#SaveTheIndianMango Life & Style

We must seek out different local varieties of mangoes: Vikram Doctor

This is going to be a tough year for everything, mangoes included. But food journalist Vikram Doctor, who blogs at On My Plate, hopes that like with most things, perhaps the lockdown and these uncertain times will make us appreciate the things we used to take for granted. “Rather than expecting mangoes whenever we want them, we need to appreciate them in season and seek out different local varieties. It amazes me how many people in Chennai still don’t know about Imam Pasand!” he says, adding that we need to find producers who will deliver the fruit direct to home. “With mangoes, because it is a high-value crop, there are more farmers who are selling them directly, through Facebook or their own websites. We just need to go online and find them.” Edited excerpts from an interview:

You’ve spoken about missing your personal favourite this year, the Imam Pasand, if the lockdown continues. Once we can step out, what are the orchard visits you recommend?

In Chennai, I would recommend that people drive down OMR, when the lockdown has been lifted, to Vennangupattu village near Pondicherry where C Ramakrishna’s amazing orchard is located. I’d go for the Imam Pasands, but he has such a variety, from Alphonsos to Banganapalles, Mallikas, Jawahar, Doodh Pedha, and so many more.

 

What questions do consumers need to ask, according to you?

People need to ask when the mangoes were plucked and how they have been ripened. These fruits are climacteric, which means they ripen even after being plucked, with exposure to ethylene [which fruits produce naturally]. But there are two considerations with this. One, the longer the fruit stays on the tree, the more complex its flavour. So the harvester needs to strike the right balance between leaving it on or picking early — and consumers need to ask about this. The second is that some harvesters hasten ripening by exposing the fruit to calcium carbide. A great deal has been written about how this is carcinogenic. It is carcinogenic for the workers who handle it, not the people eating mangoes exposed to it. The problem, however, is that this will be an imperfectly ripened mango, in addition to probably having been plucked too early [since anyone who will ripen mangoes artificially isn’t going to bother with proper tree ripening].

Watch | Save the Indian Mango: How farmers are hoping to tide over COVID-19 crisis
 

Will lockdown and the nostalgia that has followed help change the recent obsession for perfect-looking, artificially-ripened mangoes?

I wish. But the way people are getting obsessed about food as they are in lockdown makes me doubt it. I have already started getting messages about suppliers willing to send mangoes from Ratnagiri. Forget about these mangoes being picked too early and artificially ripened, there is also the risk of spreading the virus in all this movement. But people don’t seem to care. And if they can’t care about that, I doubt they will care about getting proper mangoes.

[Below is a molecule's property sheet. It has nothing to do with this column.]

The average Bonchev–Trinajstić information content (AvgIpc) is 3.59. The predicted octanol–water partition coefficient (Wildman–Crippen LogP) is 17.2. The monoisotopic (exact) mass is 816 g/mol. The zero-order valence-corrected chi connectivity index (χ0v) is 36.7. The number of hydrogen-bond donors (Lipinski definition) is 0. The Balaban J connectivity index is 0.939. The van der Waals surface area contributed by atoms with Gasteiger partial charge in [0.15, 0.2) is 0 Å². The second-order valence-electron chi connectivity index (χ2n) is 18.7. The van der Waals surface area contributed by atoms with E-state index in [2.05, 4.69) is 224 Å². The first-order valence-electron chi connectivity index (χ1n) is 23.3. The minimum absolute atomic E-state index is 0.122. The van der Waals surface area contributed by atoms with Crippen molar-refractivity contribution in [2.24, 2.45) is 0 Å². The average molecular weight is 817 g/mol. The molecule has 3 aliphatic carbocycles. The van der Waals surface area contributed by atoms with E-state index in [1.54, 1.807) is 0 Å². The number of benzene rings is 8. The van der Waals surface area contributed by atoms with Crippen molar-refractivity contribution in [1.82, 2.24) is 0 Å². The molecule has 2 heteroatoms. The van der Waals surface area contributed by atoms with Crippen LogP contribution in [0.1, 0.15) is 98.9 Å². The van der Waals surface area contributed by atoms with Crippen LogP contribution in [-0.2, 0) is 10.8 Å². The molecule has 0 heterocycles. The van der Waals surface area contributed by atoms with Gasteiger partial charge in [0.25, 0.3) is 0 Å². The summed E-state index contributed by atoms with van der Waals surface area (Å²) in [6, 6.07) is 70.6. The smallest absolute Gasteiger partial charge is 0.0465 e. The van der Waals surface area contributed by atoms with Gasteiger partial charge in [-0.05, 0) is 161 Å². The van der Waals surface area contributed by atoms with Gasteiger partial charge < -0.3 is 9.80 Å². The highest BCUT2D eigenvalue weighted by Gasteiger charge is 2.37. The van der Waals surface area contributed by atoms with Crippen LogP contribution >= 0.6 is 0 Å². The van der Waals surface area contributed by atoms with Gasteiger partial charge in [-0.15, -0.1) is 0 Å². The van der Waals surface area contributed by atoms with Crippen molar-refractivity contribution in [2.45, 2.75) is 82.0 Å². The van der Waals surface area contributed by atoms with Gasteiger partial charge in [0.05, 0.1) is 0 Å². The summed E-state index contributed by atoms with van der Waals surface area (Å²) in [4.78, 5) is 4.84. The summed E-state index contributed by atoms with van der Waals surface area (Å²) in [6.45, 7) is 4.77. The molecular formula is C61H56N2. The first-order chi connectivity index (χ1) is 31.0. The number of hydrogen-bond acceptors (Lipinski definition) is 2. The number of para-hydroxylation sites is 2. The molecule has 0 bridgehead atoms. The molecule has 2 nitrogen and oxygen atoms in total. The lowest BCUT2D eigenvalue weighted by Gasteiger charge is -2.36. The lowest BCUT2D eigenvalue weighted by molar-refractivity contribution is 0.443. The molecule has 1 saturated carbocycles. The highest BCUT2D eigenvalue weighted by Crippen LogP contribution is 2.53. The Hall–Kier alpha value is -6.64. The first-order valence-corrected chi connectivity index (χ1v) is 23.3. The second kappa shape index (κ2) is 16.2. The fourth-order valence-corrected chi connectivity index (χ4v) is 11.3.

For the younger generation that is not really into mango varieties, how would you suggest they educate themselves and help smaller farmers?

You really need to get to know the producers. Don’t buy in the big markets or online, but find ways to connect with the real producers or people close to them. The good thing about India’s obsession with mangoes is that there are fairs, melas and all sorts of small suppliers, for whom the price we are willing to pay makes their extra work worth it. In Mumbai, for example, I’ve noticed that many Konkani restaurants do a side business selling Alphonsos that come direct from their food contacts on the coast. These are the big, beautiful-looking mangoes that taste good too. As a sidelight, I wish people would spare some of the obsession they have for mangoes for chikoos, which are such a wonderful fruit and ripen around the same time.

Have you had your Mankhurados yet?

Not yet, though they should be getting ripe. The best come from Chorao Island in Goa but I’m not sure how easy it is going to be to go there. Panjim market is a good source, but it is probably closed now. I can only hope some supply happens in North Goa, where I am. I should also look out for Hilarios, which are also good and, I think, originally from this area. But I’m told there were strong winds in the flowering season this year that has knocked off a lot of the crop. I can’t see many fruits on the trees around me.


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Printable version | Sep 20, 2021 5:50:21 AM | https://www.thehindu.com/life-and-style/we-must-seek-out-different-local-varieties-of-mangoes-vikram-doctor/article31315336.ece

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